The word "cancer" doesn't make most people want to dance. Not so for breast-cancer survivor Jo Jean Retrum, director of Dance Wisconsin. For her, cancer represents a change of perspective - something worth celebrating. "It changed my life," she says. "Things that would upset you before don't upset you anymore."
This shift drives Dance Wisconsin's New Works: Dance for Life, Joyful Inspirations, which will be performed at Madison College's Mitby Theater Oct. 13. I asked Retrum about the origins of the works - and a special appearance by a dancer from the Milwaukee Ballet.
What are some of the inspirations behind New Works?
Five years ago, I was diagnosed with breast cancer. It was sort of ironic because a month before, one of my dancers had said, "I'd really like to choreograph [Melissa Etheridge's] 'Run for Life' as a dedication to breast-cancer survivors," and the next month I was diagnosed. So it sort of became our theme. Since our show is in October and that is Breast Cancer Awareness Month, we've really tried to tie in certain pieces every year to that. We use it as a fundraiser for the Southern Wisconsin Susan G. Komen Foundation and the Wisconsin Women's Health Foundation. They both helped me because my insurance dropped me and I had no way to pay for all of my treatments. We really tried to make the pieces a little more uplifting this year.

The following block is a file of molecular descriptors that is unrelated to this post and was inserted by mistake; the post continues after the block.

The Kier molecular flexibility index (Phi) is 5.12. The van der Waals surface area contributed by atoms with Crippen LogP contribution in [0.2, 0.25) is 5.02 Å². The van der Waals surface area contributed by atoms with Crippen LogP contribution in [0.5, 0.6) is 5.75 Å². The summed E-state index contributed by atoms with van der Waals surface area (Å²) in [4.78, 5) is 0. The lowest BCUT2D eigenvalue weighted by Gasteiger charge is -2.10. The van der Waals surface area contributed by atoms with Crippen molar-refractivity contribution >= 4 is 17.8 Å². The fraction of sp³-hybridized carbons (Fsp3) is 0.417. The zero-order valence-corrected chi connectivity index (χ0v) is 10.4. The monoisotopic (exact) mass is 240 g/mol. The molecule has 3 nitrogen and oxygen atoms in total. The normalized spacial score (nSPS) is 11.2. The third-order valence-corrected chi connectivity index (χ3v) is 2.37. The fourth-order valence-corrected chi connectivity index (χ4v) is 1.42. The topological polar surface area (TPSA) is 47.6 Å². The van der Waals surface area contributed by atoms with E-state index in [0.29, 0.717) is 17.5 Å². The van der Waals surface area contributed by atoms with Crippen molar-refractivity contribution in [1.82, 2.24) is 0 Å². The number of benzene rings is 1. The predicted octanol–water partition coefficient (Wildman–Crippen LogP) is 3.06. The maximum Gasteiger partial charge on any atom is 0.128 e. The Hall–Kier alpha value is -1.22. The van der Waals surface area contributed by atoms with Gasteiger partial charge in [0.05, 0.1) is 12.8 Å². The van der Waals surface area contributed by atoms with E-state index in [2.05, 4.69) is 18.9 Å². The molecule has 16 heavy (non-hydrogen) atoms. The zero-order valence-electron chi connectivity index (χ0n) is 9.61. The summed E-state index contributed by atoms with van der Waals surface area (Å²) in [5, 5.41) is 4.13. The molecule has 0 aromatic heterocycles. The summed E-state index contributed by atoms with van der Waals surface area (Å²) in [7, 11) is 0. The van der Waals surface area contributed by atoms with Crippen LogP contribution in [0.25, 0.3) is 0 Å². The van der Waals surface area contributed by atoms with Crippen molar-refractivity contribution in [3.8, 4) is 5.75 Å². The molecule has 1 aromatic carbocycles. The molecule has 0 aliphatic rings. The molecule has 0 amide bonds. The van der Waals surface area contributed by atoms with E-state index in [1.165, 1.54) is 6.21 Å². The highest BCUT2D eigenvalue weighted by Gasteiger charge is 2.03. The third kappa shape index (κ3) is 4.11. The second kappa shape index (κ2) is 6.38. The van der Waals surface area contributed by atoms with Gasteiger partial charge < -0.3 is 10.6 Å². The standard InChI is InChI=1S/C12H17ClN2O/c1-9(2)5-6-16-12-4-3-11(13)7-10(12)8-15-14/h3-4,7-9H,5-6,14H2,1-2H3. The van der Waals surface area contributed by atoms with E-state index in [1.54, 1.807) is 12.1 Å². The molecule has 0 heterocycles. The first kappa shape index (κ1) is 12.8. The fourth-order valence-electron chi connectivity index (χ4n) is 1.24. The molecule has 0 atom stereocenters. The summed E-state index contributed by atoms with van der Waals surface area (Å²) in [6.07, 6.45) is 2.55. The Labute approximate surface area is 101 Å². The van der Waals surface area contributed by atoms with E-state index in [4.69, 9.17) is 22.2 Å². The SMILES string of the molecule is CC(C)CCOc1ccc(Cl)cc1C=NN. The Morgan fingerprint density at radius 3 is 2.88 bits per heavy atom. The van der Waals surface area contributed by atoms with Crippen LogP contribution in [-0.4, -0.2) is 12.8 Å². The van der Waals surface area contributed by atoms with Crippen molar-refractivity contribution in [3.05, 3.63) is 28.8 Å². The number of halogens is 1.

How have you partnered with those groups?
We market along with them, and we have information [at the theater] for people. We've done surveys and things to help with breast care awareness so they go to get checked and do self-exams. We really try to do an educational component before the show. I have the survivors stand up after we do [program opener] "Run for Life."
Why should someone who's never seen a live dance performance come to New Works?
Because it's such a mixture of styles of dance, it really appeals to so many different people. There's a hip-hop dance this year, there's a tap dance, and there's a comedy ballet. One of my dancers is with the Milwaukee Ballet, and he's been exposed to lots of different choreographers. His is just a unique, cool piece. So it's not like someone would think, oh, I have to sit here and watch ballet all night.
Who's this dancer?
Justin Genna, [a former student] who has been in our Nutcracker the last two years.
What is it like for your current students to work with an alum who's dancing professionally?
I think it's very inspiring. It shows them what they are capable of doing because they know other dancers who have achieved their dreams and goals. It's not like that is out of their reach. It's very exciting for them and exciting for me that I've trained all of the show's choreographers since they were very little. You just watch them and think, wow, look at what they can do.